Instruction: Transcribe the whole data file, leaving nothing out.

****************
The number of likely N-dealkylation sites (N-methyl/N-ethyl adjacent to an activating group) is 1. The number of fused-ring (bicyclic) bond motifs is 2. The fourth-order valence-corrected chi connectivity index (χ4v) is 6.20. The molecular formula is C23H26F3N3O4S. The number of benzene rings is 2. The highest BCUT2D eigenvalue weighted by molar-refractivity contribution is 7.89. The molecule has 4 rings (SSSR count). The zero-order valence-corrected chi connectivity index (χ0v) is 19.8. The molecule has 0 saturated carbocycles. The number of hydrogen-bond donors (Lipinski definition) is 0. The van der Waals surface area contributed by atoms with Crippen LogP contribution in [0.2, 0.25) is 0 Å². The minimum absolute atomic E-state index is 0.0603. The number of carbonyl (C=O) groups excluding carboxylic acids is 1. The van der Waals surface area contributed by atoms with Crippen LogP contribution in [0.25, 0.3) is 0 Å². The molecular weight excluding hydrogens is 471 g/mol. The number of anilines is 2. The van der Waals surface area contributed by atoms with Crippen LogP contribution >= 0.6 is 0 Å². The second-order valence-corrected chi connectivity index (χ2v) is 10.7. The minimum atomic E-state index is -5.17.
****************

The number of likely N-dealkylation sites (N-methyl/N-ethyl adjacent to an activating group) is 1. The number of fused-ring (bicyclic) bond motifs is 2. The fourth-order valence-corrected chi connectivity index (χ4v) is 6.20. The molecular formula is C23H26F3N3O4S. The number of benzene rings is 2. The highest BCUT2D eigenvalue weighted by molar-refractivity contribution is 7.89. The molecule has 4 rings (SSSR count). The zero-order valence-corrected chi connectivity index (χ0v) is 19.8. The molecule has 0 saturated carbocycles. The number of hydrogen-bond donors (Lipinski definition) is 0. The van der Waals surface area contributed by atoms with Crippen LogP contribution in [0.2, 0.25) is 0 Å². The minimum absolute atomic E-state index is 0.0603. The number of carbonyl (C=O) groups excluding carboxylic acids is 1. The van der Waals surface area contributed by atoms with Crippen LogP contribution in [0.25, 0.3) is 0 Å². The molecular weight excluding hydrogens is 471 g/mol. The number of anilines is 2. The van der Waals surface area contributed by atoms with Crippen LogP contribution >= 0.6 is 0 Å². The second-order valence-corrected chi connectivity index (χ2v) is 10.7. The minimum atomic E-state index is -5.17.